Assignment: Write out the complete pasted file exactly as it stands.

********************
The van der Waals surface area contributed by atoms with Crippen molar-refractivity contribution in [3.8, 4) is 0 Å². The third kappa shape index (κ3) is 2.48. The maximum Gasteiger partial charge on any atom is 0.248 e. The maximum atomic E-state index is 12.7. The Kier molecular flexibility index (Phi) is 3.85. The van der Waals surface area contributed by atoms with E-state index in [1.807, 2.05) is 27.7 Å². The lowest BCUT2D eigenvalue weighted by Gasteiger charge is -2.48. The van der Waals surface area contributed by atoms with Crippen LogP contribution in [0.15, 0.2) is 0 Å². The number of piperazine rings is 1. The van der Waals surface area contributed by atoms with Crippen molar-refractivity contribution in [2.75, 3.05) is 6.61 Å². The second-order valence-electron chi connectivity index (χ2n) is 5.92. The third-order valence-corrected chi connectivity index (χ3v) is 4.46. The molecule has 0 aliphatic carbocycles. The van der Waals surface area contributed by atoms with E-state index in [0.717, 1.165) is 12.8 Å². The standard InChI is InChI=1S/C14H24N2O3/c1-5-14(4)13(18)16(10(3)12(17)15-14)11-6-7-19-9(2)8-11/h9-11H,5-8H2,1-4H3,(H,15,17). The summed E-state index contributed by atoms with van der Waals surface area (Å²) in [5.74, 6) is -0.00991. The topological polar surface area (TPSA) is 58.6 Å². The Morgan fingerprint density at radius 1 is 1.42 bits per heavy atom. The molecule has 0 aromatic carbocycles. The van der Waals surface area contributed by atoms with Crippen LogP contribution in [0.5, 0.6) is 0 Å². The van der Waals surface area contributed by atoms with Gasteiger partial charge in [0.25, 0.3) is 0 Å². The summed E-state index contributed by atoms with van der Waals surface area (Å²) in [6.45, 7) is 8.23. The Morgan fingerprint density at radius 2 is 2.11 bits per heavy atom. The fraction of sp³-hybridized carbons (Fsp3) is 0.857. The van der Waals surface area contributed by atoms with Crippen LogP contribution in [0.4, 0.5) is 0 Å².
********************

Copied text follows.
The van der Waals surface area contributed by atoms with Crippen molar-refractivity contribution in [3.8, 4) is 0 Å². The third kappa shape index (κ3) is 2.48. The maximum Gasteiger partial charge on any atom is 0.248 e. The maximum atomic E-state index is 12.7. The Kier molecular flexibility index (Phi) is 3.85. The van der Waals surface area contributed by atoms with E-state index in [1.807, 2.05) is 27.7 Å². The lowest BCUT2D eigenvalue weighted by Gasteiger charge is -2.48. The van der Waals surface area contributed by atoms with Crippen LogP contribution in [0.15, 0.2) is 0 Å². The number of piperazine rings is 1. The van der Waals surface area contributed by atoms with Crippen molar-refractivity contribution in [2.75, 3.05) is 6.61 Å². The second-order valence-electron chi connectivity index (χ2n) is 5.92. The third-order valence-corrected chi connectivity index (χ3v) is 4.46. The molecule has 0 aliphatic carbocycles. The van der Waals surface area contributed by atoms with E-state index in [0.717, 1.165) is 12.8 Å². The standard InChI is InChI=1S/C14H24N2O3/c1-5-14(4)13(18)16(10(3)12(17)15-14)11-6-7-19-9(2)8-11/h9-11H,5-8H2,1-4H3,(H,15,17). The summed E-state index contributed by atoms with van der Waals surface area (Å²) in [5.74, 6) is -0.00991. The topological polar surface area (TPSA) is 58.6 Å². The Morgan fingerprint density at radius 1 is 1.42 bits per heavy atom. The molecule has 0 aromatic carbocycles. The van der Waals surface area contributed by atoms with Crippen LogP contribution in [0.5, 0.6) is 0 Å². The van der Waals surface area contributed by atoms with Gasteiger partial charge in [0.25, 0.3) is 0 Å². The summed E-state index contributed by atoms with van der Waals surface area (Å²) in [6.45, 7) is 8.23. The Morgan fingerprint density at radius 2 is 2.11 bits per heavy atom. The fraction of sp³-hybridized carbons (Fsp3) is 0.857. The van der Waals surface area contributed by atoms with Crippen LogP contribution in [0.4, 0.5) is 0 Å².